Persuasive Essay On Veganism

1541 Words 7 Pages
Veganism is the lifestyle of “health and purity”, or so it is raved to be. But once one takes the strict way of life too far the situation becomes all too dangerous. Over obsessiveness within the diet from recovering patients allows for disorders to be maintained or perhaps, become even worse. Veganism is a variety of vegetarian diet that eliminates meat, eggs, dairy foodstuffs and all additional animal-derived ingredients. Many vegans as well do not eat foods that are processed using animal products, for instance refined white sugar in addition to some wines (vegetarian). This lifestyle is about saving the animals and taking care of yourself and the planet. One might argue this lifestyle is harmless and actually quite amazing, but it has a …show more content…
In a 2011 study Some we Love, Some we Hate, Some we Eat: Why it’s so Hard to Think Straight about Animals, Hal Herzog quotes a former vegetarian anorectic called Staci who notes that as a youth, “being a vegetarian was a way for me to have more control over my body by taking the fat out of my diet,” and she notes as well that vegetarianism fascinated her because of its’ “righteousness”: “at that age, you want to have something that is strong and clear and righteous” (Herzog, Hal). This eating style centers on the absence of animal products and abundance of fruits and vegetables. While these “whole and pure” foods can be healthy, they also give false reassurance that one is eating enough. Whether “eating enough” means eating 200 calories of cucumber or 2000 calories of nuts, seeds and nutritionally viable vegetables. Plant-based foods tend to be low in calories, high in volume. This ultimately leads to eating less more freely, while the world watches blind to the destruction one is putting their body through. These foods, such as apples are very easy to count the calories of, which is bad news to the disordered. Apples vary from 56-110 calories depending on the size. Prior knowledge of calorie count in foods that was picked up during ones time of disordered eating really affects how they behave around food and during recovery. Full recovery is hard when restrictive habits hang …show more content…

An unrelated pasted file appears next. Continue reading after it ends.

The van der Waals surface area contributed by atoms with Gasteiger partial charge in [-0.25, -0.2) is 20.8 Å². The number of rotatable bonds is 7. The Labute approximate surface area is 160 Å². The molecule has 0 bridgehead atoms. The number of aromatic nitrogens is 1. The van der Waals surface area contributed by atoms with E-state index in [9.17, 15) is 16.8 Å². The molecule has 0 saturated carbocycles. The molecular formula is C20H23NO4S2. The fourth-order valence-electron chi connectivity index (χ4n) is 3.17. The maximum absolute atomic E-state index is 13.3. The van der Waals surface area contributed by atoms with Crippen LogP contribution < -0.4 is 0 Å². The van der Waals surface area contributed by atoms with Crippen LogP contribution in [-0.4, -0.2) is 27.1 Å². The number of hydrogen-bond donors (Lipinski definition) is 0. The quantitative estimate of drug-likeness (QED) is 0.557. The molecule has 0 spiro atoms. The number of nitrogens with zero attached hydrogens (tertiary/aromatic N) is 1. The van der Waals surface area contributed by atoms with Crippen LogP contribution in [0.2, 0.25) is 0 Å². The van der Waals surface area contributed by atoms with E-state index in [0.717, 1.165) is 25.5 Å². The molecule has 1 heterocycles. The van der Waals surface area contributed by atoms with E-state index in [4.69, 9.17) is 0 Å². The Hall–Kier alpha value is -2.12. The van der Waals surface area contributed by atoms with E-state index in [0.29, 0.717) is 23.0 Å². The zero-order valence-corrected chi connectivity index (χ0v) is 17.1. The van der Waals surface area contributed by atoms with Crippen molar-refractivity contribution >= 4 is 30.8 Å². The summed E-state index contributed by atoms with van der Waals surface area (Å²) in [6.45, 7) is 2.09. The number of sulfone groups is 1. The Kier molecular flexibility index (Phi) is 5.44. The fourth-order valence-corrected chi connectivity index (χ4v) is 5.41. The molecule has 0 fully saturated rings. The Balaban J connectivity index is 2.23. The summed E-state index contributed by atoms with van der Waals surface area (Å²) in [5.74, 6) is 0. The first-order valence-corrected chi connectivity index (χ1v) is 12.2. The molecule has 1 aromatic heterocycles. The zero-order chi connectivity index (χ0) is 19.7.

Even among students of normal-weight (based on BMI), 19% believed that they were too fat, and 12% of students reported attempting to lose weight” (Boyce, W. F., King, M. A. & Roche, J./ nedic). The struggle with body image is very prevalent amongst adolescents, which leads to full-blown eating disorders if the desire for “the perfect body” is strong enough. The problem with the desire of the perfect body is that it is unattainable without some sort of obsession. Obsessions are not healthy for the mind and really attach to one like a leash keeping one inside of a small cage all throughout their life time. In anorexics for example, they desire the idea of thinness and even after many months, even years, these obsessive thoughts of “That is too many calories,” or “How long will that take to burn off?” still haunt the recovering patient. In the case that the disordered begin to gain weight all of the feelings of low self-worth and menacing voices in ones’ head sinisterly saying “I am a fat pig,” will return. They will return with a slap, and the disordered will fall into the same trap they were in before of restrictive eating, low self-worth and body dysmorphia, and overall worsened disorder. Recovering patients often turn to veganism. One then deceive ones’ loved ones into believing that they are recovering through veganism, when rather they are maintaining disordered habits.

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